When a person lands up in jail, he will usually apply for bail so he does not have to stay in jail pending trial. A bail is cash or surety given by an arrested person or someone on his behalf to ensure he will appear before the court as and when needed. If the person out on bail does not appear before the court as directed, the court will forfeit the bail amount and issue a warrant for his re-arrest.
Apart from certain minor offenses carrying predetermined bail amounts, judges must carefully weigh all the considerations before allowing bail to the applicant. While judges use their experience and understanding of the arrested person’s profile, criminal history, community standing, flight risk, and the seriousness of the crime to decide bail approval and amount, the matter remains fundamentally subjective. As a result, many courts in America are turning to advanced artificial intelligence technology to evaluate the risks of the pretrial release of defendants.
What Factors Do Bail Algorithms Consider?
Bail algorithms are mathematical formulas employing statistics to assess the risk of the accused not appearing in court for trial. The algorithm considers specific information about the defendant to provide a scientific assessment free from personal biases. The judge gets the opportunity to review the result turned up by the algorithm before deciding on the bail application.
A bail algorithm considers multiple factors to produce a score a judge can use as a recommendation for or against pretrial release. The factors include the defendant’s age, the charges, his criminal record, a record of jumping bail, his influence, the propensity of committing acts of violence, risk of flight, and more. The algorithm also cuts down the time it takes to get bailed out.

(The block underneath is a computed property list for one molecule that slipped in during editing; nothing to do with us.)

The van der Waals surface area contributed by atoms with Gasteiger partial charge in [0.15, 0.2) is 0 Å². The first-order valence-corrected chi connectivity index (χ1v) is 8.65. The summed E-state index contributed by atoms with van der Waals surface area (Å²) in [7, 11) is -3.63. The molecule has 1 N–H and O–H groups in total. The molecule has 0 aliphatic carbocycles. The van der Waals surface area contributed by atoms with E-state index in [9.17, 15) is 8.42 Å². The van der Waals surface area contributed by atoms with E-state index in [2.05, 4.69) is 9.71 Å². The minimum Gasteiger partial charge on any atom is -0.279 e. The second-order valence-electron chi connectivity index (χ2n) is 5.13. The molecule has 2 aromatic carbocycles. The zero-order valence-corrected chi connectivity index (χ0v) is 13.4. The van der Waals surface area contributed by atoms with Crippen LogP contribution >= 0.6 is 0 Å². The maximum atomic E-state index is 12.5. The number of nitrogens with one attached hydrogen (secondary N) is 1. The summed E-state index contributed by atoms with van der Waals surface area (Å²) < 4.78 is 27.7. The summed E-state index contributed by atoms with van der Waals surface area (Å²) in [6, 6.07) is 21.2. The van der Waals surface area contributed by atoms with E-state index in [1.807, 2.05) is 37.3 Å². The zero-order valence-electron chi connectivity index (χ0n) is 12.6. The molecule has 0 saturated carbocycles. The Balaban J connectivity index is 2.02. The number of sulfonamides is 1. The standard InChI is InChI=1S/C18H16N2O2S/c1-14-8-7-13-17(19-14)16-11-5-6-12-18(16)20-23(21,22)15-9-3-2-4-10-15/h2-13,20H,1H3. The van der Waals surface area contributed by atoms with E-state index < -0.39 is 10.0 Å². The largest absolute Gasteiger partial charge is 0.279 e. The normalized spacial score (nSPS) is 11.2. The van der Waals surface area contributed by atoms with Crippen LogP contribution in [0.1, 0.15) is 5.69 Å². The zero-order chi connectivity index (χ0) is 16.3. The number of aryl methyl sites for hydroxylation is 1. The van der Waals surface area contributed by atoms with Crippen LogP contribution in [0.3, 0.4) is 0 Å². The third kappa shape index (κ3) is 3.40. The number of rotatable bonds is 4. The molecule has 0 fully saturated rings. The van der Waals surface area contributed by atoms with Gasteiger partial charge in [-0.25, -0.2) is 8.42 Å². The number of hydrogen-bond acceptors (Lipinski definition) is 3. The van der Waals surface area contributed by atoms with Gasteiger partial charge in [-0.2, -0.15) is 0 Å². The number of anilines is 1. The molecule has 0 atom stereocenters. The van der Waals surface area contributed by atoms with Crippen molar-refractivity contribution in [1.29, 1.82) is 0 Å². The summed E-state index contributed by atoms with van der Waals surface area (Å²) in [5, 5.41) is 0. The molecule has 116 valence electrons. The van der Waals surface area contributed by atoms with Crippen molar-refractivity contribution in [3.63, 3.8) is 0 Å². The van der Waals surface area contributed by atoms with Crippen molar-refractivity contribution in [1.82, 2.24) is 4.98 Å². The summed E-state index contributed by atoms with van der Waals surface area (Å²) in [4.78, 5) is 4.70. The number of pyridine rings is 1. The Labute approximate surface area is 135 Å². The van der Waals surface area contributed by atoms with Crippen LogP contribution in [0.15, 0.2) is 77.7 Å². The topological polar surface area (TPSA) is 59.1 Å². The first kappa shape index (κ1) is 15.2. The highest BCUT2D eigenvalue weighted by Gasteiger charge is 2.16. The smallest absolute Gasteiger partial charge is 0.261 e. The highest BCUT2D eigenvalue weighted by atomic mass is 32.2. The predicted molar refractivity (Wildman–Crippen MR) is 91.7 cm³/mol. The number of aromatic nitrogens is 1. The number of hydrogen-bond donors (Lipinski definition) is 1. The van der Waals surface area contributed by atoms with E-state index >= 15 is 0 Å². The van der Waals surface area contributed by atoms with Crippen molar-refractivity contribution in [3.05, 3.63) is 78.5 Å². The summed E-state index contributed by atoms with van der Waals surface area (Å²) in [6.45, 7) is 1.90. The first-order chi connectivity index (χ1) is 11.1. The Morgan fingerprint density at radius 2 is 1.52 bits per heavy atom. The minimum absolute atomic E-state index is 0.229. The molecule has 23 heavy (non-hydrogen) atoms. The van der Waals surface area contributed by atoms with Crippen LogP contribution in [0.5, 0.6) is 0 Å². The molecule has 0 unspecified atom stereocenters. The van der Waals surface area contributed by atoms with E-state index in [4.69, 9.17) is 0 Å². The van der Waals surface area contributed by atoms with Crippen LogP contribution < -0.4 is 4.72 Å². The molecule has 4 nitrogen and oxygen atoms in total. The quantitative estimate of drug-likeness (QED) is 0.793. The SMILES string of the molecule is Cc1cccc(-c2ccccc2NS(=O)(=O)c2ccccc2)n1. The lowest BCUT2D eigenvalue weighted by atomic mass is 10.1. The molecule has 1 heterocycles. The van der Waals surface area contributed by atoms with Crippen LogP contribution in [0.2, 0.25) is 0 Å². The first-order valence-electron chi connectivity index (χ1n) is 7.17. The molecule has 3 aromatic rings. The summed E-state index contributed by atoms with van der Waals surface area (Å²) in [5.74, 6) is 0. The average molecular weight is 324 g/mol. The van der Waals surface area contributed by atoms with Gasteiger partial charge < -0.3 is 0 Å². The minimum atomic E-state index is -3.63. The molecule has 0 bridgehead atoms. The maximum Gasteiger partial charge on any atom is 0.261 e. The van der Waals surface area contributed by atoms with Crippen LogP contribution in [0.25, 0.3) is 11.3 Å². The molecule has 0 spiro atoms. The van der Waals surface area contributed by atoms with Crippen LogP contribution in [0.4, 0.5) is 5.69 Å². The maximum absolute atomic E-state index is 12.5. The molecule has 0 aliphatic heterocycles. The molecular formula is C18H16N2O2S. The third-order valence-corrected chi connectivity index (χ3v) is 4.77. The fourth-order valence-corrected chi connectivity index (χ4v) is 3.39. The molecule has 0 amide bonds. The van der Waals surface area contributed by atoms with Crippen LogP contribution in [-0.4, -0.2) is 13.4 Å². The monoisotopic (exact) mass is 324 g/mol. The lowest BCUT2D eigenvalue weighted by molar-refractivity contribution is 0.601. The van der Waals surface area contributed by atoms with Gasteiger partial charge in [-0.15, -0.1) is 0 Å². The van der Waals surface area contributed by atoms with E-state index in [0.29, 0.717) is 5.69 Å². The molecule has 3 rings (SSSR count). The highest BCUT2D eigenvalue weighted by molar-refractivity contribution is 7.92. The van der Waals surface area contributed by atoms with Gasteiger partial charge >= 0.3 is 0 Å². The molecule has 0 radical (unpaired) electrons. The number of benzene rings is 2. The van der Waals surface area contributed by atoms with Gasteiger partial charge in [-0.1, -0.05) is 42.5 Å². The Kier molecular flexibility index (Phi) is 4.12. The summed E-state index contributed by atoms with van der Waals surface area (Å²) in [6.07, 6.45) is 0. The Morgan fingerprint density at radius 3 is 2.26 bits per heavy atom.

The judge can evaluate scores on different aspects. For example, the algorithm may give one score for the defendant jumping bail and another to reflect the chance of the defendant committing another crime when out on bail. Some algorithms may also indicate the defendant’s probability of committing violent acts if released on bail.
Benefits of Bail Algorithms
Many states in the U.S. have implemented bail algorithms to eliminate or minimize the use of cash bail because of the common perception of bail being unfair to people from minority and poorer communities who end up spending time in jail, even for minor charges. The bail algorithm eliminates the personal biases of a single judge in the decision-making process but combines statistics-based mathematical formulas with human judgment born of experience for a fairer outcome.
Criticisms of Bail Algorithms
Critics of bail algorithms have questioned the precept of fairness because the algorithms do not consider some factors like history of substance abuse or employment status. Some people also allege that the algorithms focus more on the nature of the alleged offense, not the underlying facts. According to Wired, a more serious allegation is that the bail algorithms discriminate against people of color.
On the face of it, data-based bail algorithms appear to be fairer than the arbitrary decisions of a judge, however, it does seem that the formula needs more tweaking to make it better and more relevant.